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  1. 1. Available online at www.scigatejournals.com SCIENTIFIC RESEARCH GATE International Journal of Medicine Papers International Journal of Medicine Papers 2016; 1: 6–8 www.scigatejournals.com/publications/index.php/ijmp Page | 6 DNA methylation and cancer; A Review Article Maruf Raza A.K.M.1 * 1. Assistant Professor of Pathology, Jahurul Islam Medical College, Kishoregonj, Bangladesh. Abstract Epigenetics is the study of the changes in gene expression that are heritable and do not involve a change in the DNA sequence. DNA methylation is one of the key epigenetic mechanisms that is clearly understood. DNA methylation is the process that add methyl group to the 5th carbon atom of the cytosine base at CpG dinucleotides without changing the nucleotide sequence. Transcriptional silencing in X inactivation and genomic imprinting are two important epigenetic mechanisms where DNA methylation plays a major role. It is well known that DNA hypermethylation and hypomethylation are directly associated with tumor formation. Hypomethylation leads to the inappropriate and increased levels of gene expression in tumors. Trancriptional repression that is seen in cancers is also mostly due to hypermethylation. DNA methylation plays a major role in transcriptional silencing in X inactivation, genomic imprinting and tumor or cancer formation. Changes in the pattern of DNA methylation have been a consistent finding in cancer cells. DNA methylation plays an important role in the generation of mutations in human tumors. The high incidence of C-to-T transitions found in the p53 tumor-suppressor gene. DNA methylation plays a crucial role in the regulation of gene expression and chromatin organization within normal eukaryotic cells. In cancer patterns of DNA methylation are altered with global hypomethylation and hypermethylation of a subset of CpG-dense gene-associated regions (CpG islands). Key words: Epigenetics, DNA methylation, Cancer 1. Introduction Cancer is essentially a genetic and environmental disease arising from a series of germ-line and/ or somatic DNA changes. DNA methylation is the process that add methyl group to the 5th carbon atom of the cytosine base at CpG dinucleotides without changing the nucleotide sequence. Transcriptional silencing in X inactivation and genomic imprinting are two important epigenetic mechanisms where DNA methylation plays a major role. It is well known that DNA hypermethylation and hypomethylation are directly associated with tumor formation. Hypomethylation leads to the inappropriate and increased levels of gene expression in tumors. Trancriptional repression that is seen in cancers is also mostly due to hypermethylation (1). DNA methylation involves a modification of DNA and has been found to influence a variety of processes that affect DNA integrity and function. It has therefore long been speculated that DNA methylation might play a role in the onset of cancer. In the past decade a solid foundation for this view has been laid by a series of reports documenting various changes in the DNA methylation patterns in transformed cells in vitro and in vivo. DNA methylation plays an essential role in normal development through its effects on gene imprinting, X-chromosome inactivation, and transcriptional silencing of repetitive elements (2). In the Human Genome, most of the 5-methylcytosines occur in CpG dinucleotides. DNA methylation is carried out by DNA methyltransferases (DNMTs) - DNMT1, DNMT3A and DNMT3B (3). 2. Biological Significance of DNA Methylation It is nearly 15 years since scientists recognized the significance of DNA methylation in tumors. Studies have shown * Corresponding author. Tel.: +8801711306123 E-mail address: drmarufraza@gmail.com Citation to This Article: Maruf Raza AKM. DNA methylation and cancer; A Review. International Journal of Medicine Papers 2016; 1: 6–8
  2. 2. Maruf Raza A.K.M. International Journal of Medicine Papers 2016; 1: 6–8 Page | 7 that methylation patterns in tumor cells are significantly different from those in normal cells (4). Tumor cells may even display hypomethylation in genomic DNA even before tumor formation which leads to increased and inappropriate gene expression (5). Hypermethylation of CpG islands is the most commonly observed alteration in DNA methylation in cancers. Transcriptional repression due to hypermethylation of promoters of tumor suppressor genes is identified as one of the couses of tumor formation. In colorectal, lung and breast carcinomas, cell cycle inhibitor P16 INK4a is heavily hypermethylated (6). Hypermethylation profiling over more than 15 tumor types (colon, stomach, pancreas, liver, kidney, lung, head and neck, breast, ovary, endometrium, kidney, bladder, brain, and leukemia and lymphomas) has shown that all the metabolic pathways are affected by promoter hypermethylation- associated silencing (3). 3. DNA Methylation in Mammals DNA methylation in mammals is found as a covalent modification at the fifth carbon position of cytosine residues within CpG dinucleotides. Most of the CpG dinucleotides in the human genome are methylated. CpG islands are about 1 kb long and are not only CpG-rich, but generally G/C-rich as well and are found at the 5' end of genes (7). All known housekeeping genes and some tissue-specific genes have associated CpG islands. However, 5-methylcytosine makes up less than 1% of all nucleotides and CpG dinucleotides and 5-methylcytosine are unevenly distributed in the genome. Most of the genome is heavily methylated with a corresponding deficit in CpG dinucleotides (8). 4. Changes in the DNA Methylation Pattern in Cancer Cells Changes in methylation levels as well as modifications of methylation patterns of individual genes have been seen as a characteristic trait in a great variety of tumor cells. These findings, however, have not lead to simple conclusions regarding the role of methylation in carcinogenesis, since both DNA hypomethylation and hypermethylation have been associated with cancer in numerous investigations (9). 5. Hypomethylation Reduced levels of global DNA methylation have been reported for a variety of malignancies in the past decade (9). Gama Sosa and coworkers found that in a wide variety of tumors, hypomethylation not only correlated with tumour transformation, but also with tumor progression and suggested an early role for DNA hypomethylation in colorectal cancer (3). Hypomethylation of proto-oncogenes has been observed particularly in liver tumors and leukemias. A variety of proto-oncogenes, such as the c-fos gene, the c-myc gene and the Ha-ras and Ki-ras genes have shown reduced levels of DNA methylation in liver tumors. Other examples of proto-oncogenes being hypomethylated in various human leukemias include the Erb-A1 gene and the bcl-2 gene (9). 6. Hypermethylation There have also been many reports of regional increases in DNA methylation levels. Baylin and coworkers have found regional hypermethylation on chromosomes 3p, 11p and 17p in a variety of human tumors. These include CpG island areas that are normally never methylated in vivo, but are found to be methylated in tumor tissues (9). There is evidence for inactivation of tumor-suppressor gene function through hypermethylation of the Rb gene in sporadic retinoblastoma. It is possible, therefore, that hypermethylation of tumor-suppressor genes leading to gene inactivation results in a selective growth advantage of the transformed cells (10). 7. Significance of DNA methylation changes in carcinogenesis Changes in DNA methylation consisting of either DNA hypomethylation or hypermethylation are commonly seen in cancer cells. The significance of these alterations in the genesis of cancer is an ongoing research. The crucial question is whether hypomethylation of specific growth-promoting genes such as proto-oncogenes or the hypermethylation of growth-suppressing genes such as tumor-supressor genes contributes to a selective advantage of the cancer cell and therefore may represent one of the steps in the sequence of events leading to malignancy (9). Hypermethylation of tumor suppressor genes might indeed be involved in maintaining transcriptional repression and thus might provide a selective growth advantage (3).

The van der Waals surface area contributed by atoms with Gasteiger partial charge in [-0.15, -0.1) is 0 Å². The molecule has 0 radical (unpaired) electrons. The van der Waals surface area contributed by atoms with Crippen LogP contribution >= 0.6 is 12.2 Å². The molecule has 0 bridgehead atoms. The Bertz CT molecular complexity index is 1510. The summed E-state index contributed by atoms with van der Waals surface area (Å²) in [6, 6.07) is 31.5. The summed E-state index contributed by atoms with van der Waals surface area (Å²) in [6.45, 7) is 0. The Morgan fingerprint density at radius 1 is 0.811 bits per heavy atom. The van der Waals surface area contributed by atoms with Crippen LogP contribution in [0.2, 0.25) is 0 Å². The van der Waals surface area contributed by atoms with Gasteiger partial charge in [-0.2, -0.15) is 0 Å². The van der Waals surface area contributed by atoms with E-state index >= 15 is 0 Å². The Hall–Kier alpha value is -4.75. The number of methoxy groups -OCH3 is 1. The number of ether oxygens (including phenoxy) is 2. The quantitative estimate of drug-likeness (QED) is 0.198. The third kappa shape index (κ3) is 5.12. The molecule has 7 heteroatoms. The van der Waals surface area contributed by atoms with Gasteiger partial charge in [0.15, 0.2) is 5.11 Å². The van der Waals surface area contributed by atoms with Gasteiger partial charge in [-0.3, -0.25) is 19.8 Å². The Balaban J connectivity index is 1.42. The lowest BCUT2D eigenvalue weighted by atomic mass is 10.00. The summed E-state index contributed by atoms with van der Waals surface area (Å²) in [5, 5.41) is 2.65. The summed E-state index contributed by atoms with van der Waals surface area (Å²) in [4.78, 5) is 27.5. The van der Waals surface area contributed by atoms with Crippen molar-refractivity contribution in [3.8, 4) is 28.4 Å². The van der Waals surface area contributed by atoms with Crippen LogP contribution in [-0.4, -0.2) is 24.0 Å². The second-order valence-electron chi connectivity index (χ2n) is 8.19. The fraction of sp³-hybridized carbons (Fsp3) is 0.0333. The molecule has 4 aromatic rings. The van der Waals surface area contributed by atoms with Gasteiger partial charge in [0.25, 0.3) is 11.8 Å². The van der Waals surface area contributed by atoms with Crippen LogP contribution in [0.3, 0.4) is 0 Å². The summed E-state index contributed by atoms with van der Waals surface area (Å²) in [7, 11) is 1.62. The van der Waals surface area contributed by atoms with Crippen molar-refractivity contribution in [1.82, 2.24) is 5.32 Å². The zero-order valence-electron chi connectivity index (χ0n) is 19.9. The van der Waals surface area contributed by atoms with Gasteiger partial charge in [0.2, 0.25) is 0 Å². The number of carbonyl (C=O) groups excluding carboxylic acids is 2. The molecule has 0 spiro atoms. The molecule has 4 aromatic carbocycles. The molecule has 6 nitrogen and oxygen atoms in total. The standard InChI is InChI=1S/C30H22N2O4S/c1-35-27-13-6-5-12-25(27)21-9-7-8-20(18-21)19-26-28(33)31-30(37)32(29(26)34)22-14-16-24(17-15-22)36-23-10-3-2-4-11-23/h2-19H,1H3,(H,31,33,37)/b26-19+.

3. 3. Maruf Raza A.K.M. International Journal of Medicine Papers 2016; 1: 6–8 Page | 8 8. Clinical Applications of DNA Methylation Recent advances in our understanding of cancer-associated DNA methylation underlie many promising clinical applications including the development of molecular markers for early detection of cancer, prediction of prognosis and prediction of treatment outcomes. Current genome-wide methylation profiling technology which permits the rapid and simultaneous analysis of thousands of loci will likely help identify novel, superior methylation markers with higher sensitivity and specificity (2). Combinations of multiple methylation markers may provide even more prognostic potential. Since genes involved in the repair of DNA damage are frequently targeted by hypermethylation in cancers, the study of these loci may be useful in predicting response to chemotherapy (3). 9. Summary Epigenetics is the “study of the changes in gene expression that are mitotically and/or meiotically heritable and do not involve a change in the DNA sequence”11. DNA methylation is the process that add methyl group to the 5th carbon atom of the cytosine base at CpG dinucleotides without changing the nucleotide sequence is one of the key processes in epigenetic mechanisms. Transcriptional silencing in X inactivation and genomic imprinting are two important epigenetic mechanisms where DNA methylation plays a major role. It is well known that DNA hypermethylation and hypomethylation are directly associated with tumor formation. Hypomethylation leads to the inappropriate and increased levels of gene expression in tumors. Trancriptional repression that is seen in cancers is also mostly due to hypermethylation. References 1.Jones PA. DNA Methylation and Cancer, Oncogene 2002; 21: 5358-5360. 2.McCabe MT, Brandes JC, and Vertino PM. Cancer DNA Methylation: Molecular Mechanisms and Clinical Implications, Clin Cancer Res. 2009 June 15; 15(12): 3927–3937. 3.Samarakoon PS, Epigenomics and Genome Wide Methylation Profiling, Sri Lanka Journal of Bio-Medical Informatics 2010;1(1):53-62. 4.Goelz S, Vogelstein B, Hamilton S, Feinberg A. Hypomethylation of DNA from benign and malignant human colon neoplasms. Science 1985; 228:187-190. 5.Christman JK, Sheikhnejad G, Dizik M, Abileah S, Wainfan E. Reversibility of changes in nucleic acid methylation and gene expression induced in rat liver by severe dietary methyl deficiency. Carcinogenesis 1993; 14:551-557. 6.Merio A, Herman J, Mao L, Lee DJ, Gabriaelson E, et al. 5' CpG island methylation is associated with transcriptional silencing of the tumour suppressor p16/CDKN2/MTS1 in human cancers. Nature Medicine 1995; 1:686-692. 7.Okano M, Bell D, Haber D, Li E. DNA methyltransferases Dnmt3a and Dnmt3b are essential for de novo methylation and mammalian development. Cell 1999; 99:247-257. 8.Hanada M, Delia D, Aiello A, Stadtmauer E, Reed J. bcl-2 gene hypomethylation and high-level expression in B- cell chronic lymphocytic leukemia. 1993; 82:1820-1828. 9.Jones PL, Veenstra GCJ, Wade PA, Vermaak D, Kass SU, et al. Methylated DNA and MeCP2 recruit histone deacetylase to repress transcription. Nature Genetics 1998; 19:187-191. 10.Esteller M, Corn PG, Baylin SB, Herman JG. A Gene Hypermethylation Profile of Human Cancer. Cancer Research 2001; 61:3225-3229. 11.Wu C, Morris, J. Genes, Genetics, and Epigenetics: A Correspondence. Science 2001; 293:1103-1105.